A felony charge brought against the owner of Zeeland Township construction firm Black River Builders by the Michigan Attorney General’s office was dismissed by a Kent County judge in late May.
Joe Novak was personally charged with violating the Michigan Occupational Safety & Health Act after one of his sub-contracted workers fell through a roof deck of the Federal Mogul Corp. building in Sparta in 2012. Brian Tarachanowicz, who was not using personal fall protection gear, was killed when he fell 26 feet onto a concrete slab.
The law states an employer who “willfully violates” the MiOSHA act can be sentenced to a maximum of one year in prison, plus fined.
A MiOSHA inspection found other employees who had been working on the roof project were not wearing fall protection equipment. MiOSHA also determined that no engineering survey or daily inspections of the roof had been done as required to determine if there were unsafe conditions.
Kent County Circuit Court Judge Paul Sullivan agreed with Novak’s attorneys, who argued that criminal charges should have been brought against Black River Builders.
Andrew Bitely, a spokesperson for the Attorney General’s office, said last week there had not been a decision about whether the case would be taken to the Michigan Court of Appeals, or if the charge would instead be brought against the corporation.
According to law professor Nelson Miller, criminal prosecution has occurred in the past in Michigan against both an employer corporation and a responsible supervisor for willful violation of MiOSHA.
In 2002 in Monroe County, a foreman for the J.A. Morrin Concrete Construction Co. of Toledo was sentenced to 360 days in jail and three years of probation for the death of an employee, the first time in the state an employer was served to imprisonment for violation of MiOSHA, according to the Winter 2003 MiOSHA News.
Miller, who is a professor of employment law and associate dean of the WMU-Cooley Law School Grand Rapids campus, said other states have laws based on OSHA principles that are criminal prosecutions for willful violations of their act, but those are misdemeanor charges. Michigan’s act is different: It labels willful violations a felony.
He said part of the reason criminal prosecutions are rare is “because of the corporate responsibility issue raised in this recent case. The employer bears the responsibilities under the act. The act's felony provision, MCL 408.1035(5), specifically refers to ‘an employer.’”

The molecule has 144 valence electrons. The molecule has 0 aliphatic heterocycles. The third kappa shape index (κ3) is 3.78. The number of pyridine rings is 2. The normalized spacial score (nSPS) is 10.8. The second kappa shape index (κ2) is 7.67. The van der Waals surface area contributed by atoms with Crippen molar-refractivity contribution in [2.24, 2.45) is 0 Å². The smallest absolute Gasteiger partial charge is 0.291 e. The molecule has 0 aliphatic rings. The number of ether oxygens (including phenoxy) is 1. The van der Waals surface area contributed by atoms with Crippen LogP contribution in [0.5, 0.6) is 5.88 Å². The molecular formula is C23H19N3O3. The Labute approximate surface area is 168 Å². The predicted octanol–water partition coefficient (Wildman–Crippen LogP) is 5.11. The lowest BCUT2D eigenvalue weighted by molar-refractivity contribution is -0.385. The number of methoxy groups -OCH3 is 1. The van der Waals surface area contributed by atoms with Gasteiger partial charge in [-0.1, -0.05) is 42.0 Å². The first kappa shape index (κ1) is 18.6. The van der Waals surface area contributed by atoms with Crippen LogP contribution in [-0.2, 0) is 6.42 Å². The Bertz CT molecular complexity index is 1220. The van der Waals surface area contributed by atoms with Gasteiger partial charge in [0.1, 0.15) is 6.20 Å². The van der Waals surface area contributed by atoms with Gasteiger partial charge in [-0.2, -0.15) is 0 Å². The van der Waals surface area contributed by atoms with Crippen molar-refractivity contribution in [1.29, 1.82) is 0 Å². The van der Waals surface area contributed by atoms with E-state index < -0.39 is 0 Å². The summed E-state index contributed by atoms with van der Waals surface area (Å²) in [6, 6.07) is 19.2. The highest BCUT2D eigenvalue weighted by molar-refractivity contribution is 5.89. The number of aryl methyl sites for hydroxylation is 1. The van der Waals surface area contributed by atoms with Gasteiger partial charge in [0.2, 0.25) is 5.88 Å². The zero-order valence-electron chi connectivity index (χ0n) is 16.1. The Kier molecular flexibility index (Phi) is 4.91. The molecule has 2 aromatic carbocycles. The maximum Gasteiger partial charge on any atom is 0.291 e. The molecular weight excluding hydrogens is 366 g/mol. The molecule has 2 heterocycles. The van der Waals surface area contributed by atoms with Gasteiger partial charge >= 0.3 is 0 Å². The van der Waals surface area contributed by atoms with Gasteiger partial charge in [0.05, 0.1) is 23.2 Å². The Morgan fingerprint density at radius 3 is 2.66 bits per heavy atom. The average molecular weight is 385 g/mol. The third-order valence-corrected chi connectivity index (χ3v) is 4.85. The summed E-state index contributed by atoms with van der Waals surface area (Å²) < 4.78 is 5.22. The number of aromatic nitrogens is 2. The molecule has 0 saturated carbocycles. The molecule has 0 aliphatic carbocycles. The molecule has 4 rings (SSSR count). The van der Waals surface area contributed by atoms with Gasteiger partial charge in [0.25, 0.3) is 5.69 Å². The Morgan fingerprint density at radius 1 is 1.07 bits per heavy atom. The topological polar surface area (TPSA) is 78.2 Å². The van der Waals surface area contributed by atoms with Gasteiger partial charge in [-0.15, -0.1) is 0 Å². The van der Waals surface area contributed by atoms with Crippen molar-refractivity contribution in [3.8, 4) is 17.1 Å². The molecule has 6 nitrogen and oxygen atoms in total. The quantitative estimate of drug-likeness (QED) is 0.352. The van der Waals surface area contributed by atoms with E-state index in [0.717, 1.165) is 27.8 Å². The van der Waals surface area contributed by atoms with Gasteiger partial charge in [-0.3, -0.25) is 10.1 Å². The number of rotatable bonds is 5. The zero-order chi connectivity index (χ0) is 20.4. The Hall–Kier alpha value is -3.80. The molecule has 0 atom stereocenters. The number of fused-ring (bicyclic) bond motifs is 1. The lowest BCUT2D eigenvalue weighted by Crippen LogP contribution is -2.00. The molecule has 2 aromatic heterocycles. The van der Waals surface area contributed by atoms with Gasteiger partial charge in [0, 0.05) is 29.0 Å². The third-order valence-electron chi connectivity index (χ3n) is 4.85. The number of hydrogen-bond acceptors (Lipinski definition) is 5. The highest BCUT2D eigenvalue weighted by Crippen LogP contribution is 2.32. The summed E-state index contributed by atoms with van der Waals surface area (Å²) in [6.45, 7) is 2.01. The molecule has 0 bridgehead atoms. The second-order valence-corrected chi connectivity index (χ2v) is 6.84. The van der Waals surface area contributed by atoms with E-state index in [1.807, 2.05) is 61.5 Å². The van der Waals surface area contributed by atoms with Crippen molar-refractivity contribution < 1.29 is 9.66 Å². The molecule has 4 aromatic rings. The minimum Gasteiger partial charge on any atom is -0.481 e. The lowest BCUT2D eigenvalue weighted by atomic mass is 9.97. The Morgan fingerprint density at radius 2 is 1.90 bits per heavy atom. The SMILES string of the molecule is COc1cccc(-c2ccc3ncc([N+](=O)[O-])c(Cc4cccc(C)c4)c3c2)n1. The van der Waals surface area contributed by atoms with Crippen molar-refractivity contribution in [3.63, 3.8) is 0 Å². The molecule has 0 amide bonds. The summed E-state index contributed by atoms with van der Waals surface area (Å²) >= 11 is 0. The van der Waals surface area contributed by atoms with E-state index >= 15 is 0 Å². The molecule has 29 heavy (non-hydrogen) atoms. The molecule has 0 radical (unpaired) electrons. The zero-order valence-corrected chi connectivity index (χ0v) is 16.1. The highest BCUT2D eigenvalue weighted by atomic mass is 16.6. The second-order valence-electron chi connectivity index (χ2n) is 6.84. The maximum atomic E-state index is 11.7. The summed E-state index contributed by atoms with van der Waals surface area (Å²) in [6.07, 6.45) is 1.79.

The act in full states: An employer who willfully violates this act, an order issued pursuant to this act, or a rule or standard promulgated under this act which causes the death of an employee is guilty of a felony and shall be fined not more than $10,000, or imprisoned for not more than 1 year, or both. If the conviction is the second under this act, the person shall be fined not more than $20,000, or imprisoned for not more than 3 years, or both."
Miller said despite the fact that the act’s felony provision refers specifically to “an employer,” the Michigan act and its implementation history “suggest some possibility, however slim the probability may be, of prosecutions of individual supervisors.”
“The act’s definition of willful violation — requiring knowledge of the violation and purpose to violate — is key to criminal prosecutions under the Act,” said Miller. “The complete definition … refers to ‘an individual’ rather than ‘an employer.’"
Novak’s legal team argued the criminal charges should have been filed against the corporation, not an individual, because the individual and the corporation are two separate legal entities.
Assistant Attorney General Paul Cusick argued that Novak was the sole owner of Black River Builders and was supervising at the site when Tarachanowicz was killed.
Novak’s attorneys were Mike Bartish from Springstead & Bartish, and Paul Van Oostenburg, E. Thomas McCarthy Jr. and Stephanie C. Hoffer from Smith Haughey Rice & Roegge.
“Interestingly, the Michigan Attorney General rather than the local county prosecutor decides whether to issue a felony charge under the act,” said Miller. “Under MCL 408.1037, the MiOSHA agency investigates the death and turns the results of its investigation over to the agency attorney, effectively to the state Attorney General's office. An American Bar Association publication from a few years ago indicates … that the MiOSHA investigators use a Willful Violation Worksheet to decide whether to seek charges, with the main factor whether the employer had a ‘heightened awareness’ of the hazard.”